Nanoprobes to investigate nonspecific interactions in lipid bilayers: from defect-mediated adhesion to membrane disruption†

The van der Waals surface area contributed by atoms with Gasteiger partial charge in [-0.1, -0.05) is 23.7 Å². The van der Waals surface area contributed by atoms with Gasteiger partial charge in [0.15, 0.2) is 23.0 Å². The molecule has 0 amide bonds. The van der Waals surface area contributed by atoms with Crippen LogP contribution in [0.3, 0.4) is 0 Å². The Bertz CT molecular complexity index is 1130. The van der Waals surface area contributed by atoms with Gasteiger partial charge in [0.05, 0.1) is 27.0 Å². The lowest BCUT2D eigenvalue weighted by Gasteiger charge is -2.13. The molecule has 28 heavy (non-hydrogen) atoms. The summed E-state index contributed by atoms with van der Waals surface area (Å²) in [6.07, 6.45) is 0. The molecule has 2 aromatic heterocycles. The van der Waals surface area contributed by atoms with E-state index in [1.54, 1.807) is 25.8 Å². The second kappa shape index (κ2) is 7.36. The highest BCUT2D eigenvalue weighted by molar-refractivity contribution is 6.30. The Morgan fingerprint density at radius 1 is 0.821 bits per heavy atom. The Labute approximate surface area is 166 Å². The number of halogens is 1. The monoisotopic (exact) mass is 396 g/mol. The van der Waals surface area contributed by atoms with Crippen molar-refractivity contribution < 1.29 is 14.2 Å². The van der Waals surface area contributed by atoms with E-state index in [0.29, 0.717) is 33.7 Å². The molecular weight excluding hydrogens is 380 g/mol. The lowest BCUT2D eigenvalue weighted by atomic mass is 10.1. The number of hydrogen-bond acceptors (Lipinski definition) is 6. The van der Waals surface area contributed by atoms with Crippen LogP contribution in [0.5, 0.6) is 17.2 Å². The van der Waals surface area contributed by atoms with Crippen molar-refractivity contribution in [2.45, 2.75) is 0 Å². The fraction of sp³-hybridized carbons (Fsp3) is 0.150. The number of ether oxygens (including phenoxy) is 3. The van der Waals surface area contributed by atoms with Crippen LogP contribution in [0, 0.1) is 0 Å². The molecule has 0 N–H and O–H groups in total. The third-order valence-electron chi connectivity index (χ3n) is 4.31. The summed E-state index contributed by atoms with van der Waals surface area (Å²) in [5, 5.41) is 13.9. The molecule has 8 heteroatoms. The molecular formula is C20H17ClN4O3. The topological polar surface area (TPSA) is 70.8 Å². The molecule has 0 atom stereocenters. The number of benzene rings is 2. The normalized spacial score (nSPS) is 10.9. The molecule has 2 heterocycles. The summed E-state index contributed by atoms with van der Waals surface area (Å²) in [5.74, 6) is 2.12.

When a lipid membrane approaches a material/nanomaterial, nonspecific adhesion may occur. The interactions responsible for nonspecific adhesion can either preserve the membrane integrity or lead to its disruption. Despite the importance of the phenomenon, there is still a lack of clear understanding of how and why nonspecific adhesion may originate different resulting scenarios and how these interaction scenarios can be investigated. This work aims at bridging this gap by investigating the role of the interplay between cationic electrostatic and hydrophobic interactions in modulating the membrane stability during nonspecific adhesion phenomena. Here, the stability of the membrane has been studied employing anisotropic nanoprobes in zwitterionic lipid membranes with the support of coarse-grained molecular dynamics simulations to interpret the experimental observations. Lipid membrane electrical measurements and nanoscale visualization in combination with molecular dynamics simulations revealed the phenomena driving nonspecific adhesion. Any interaction with the lipidic bilayer is defect-mediated involving cationic electrostatically driven lipid extraction and hydrophobically-driven chain protrusion, whose interplay determines the existence of a thermodynamic optimum for the membrane structural integrity. These findings unlock unexplored routes to exploit nonspecific adhesion in lipid membranes. The proposed platform can act as a straightforward probing tool to locally investigate interactions between synthetic materials and lipid membranes for the design of antibacterials, antivirals, and scaffolds for tissue engineering.